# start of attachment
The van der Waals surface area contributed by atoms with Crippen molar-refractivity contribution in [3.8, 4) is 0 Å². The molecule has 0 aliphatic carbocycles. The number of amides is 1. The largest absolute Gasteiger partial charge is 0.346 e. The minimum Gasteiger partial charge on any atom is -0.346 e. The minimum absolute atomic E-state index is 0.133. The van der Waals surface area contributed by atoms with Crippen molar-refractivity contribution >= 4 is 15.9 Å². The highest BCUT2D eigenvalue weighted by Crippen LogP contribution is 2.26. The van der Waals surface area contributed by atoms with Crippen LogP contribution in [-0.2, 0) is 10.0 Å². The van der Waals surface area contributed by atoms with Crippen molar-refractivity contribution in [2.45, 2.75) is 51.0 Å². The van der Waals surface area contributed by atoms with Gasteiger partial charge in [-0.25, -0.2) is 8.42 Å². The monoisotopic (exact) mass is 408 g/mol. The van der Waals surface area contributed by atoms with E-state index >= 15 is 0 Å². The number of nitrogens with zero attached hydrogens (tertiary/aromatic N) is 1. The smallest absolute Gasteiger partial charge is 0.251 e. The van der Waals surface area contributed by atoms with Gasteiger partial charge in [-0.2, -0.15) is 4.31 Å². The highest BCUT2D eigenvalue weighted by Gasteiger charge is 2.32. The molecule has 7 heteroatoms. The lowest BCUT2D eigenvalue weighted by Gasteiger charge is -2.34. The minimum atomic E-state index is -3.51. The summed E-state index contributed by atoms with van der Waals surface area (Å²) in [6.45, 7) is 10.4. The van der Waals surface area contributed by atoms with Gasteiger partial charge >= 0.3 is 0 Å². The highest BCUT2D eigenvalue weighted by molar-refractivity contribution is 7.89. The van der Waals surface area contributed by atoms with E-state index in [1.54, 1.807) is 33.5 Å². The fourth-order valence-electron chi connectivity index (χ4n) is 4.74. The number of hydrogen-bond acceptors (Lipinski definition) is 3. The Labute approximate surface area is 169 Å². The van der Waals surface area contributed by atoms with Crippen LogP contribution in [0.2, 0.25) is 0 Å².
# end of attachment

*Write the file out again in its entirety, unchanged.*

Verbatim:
The van der Waals surface area contributed by atoms with Crippen molar-refractivity contribution in [3.8, 4) is 0 Å². The molecule has 0 aliphatic carbocycles. The number of amides is 1. The largest absolute Gasteiger partial charge is 0.346 e. The minimum Gasteiger partial charge on any atom is -0.346 e. The minimum absolute atomic E-state index is 0.133. The van der Waals surface area contributed by atoms with Crippen molar-refractivity contribution >= 4 is 15.9 Å². The highest BCUT2D eigenvalue weighted by Crippen LogP contribution is 2.26. The van der Waals surface area contributed by atoms with Crippen LogP contribution in [-0.2, 0) is 10.0 Å². The van der Waals surface area contributed by atoms with Crippen molar-refractivity contribution in [2.45, 2.75) is 51.0 Å². The van der Waals surface area contributed by atoms with Gasteiger partial charge in [-0.25, -0.2) is 8.42 Å². The monoisotopic (exact) mass is 408 g/mol. The van der Waals surface area contributed by atoms with E-state index >= 15 is 0 Å². The number of nitrogens with zero attached hydrogens (tertiary/aromatic N) is 1. The smallest absolute Gasteiger partial charge is 0.251 e. The van der Waals surface area contributed by atoms with Gasteiger partial charge in [-0.2, -0.15) is 4.31 Å². The highest BCUT2D eigenvalue weighted by Gasteiger charge is 2.32. The molecule has 7 heteroatoms. The lowest BCUT2D eigenvalue weighted by Gasteiger charge is -2.34. The minimum atomic E-state index is -3.51. The summed E-state index contributed by atoms with van der Waals surface area (Å²) in [6.45, 7) is 10.4. The van der Waals surface area contributed by atoms with Gasteiger partial charge >= 0.3 is 0 Å². The highest BCUT2D eigenvalue weighted by molar-refractivity contribution is 7.89. The van der Waals surface area contributed by atoms with E-state index in [1.54, 1.807) is 33.5 Å². The fourth-order valence-electron chi connectivity index (χ4n) is 4.74. The number of hydrogen-bond acceptors (Lipinski definition) is 3. The Labute approximate surface area is 169 Å². The van der Waals surface area contributed by atoms with Crippen LogP contribution in [0.2, 0.25) is 0 Å².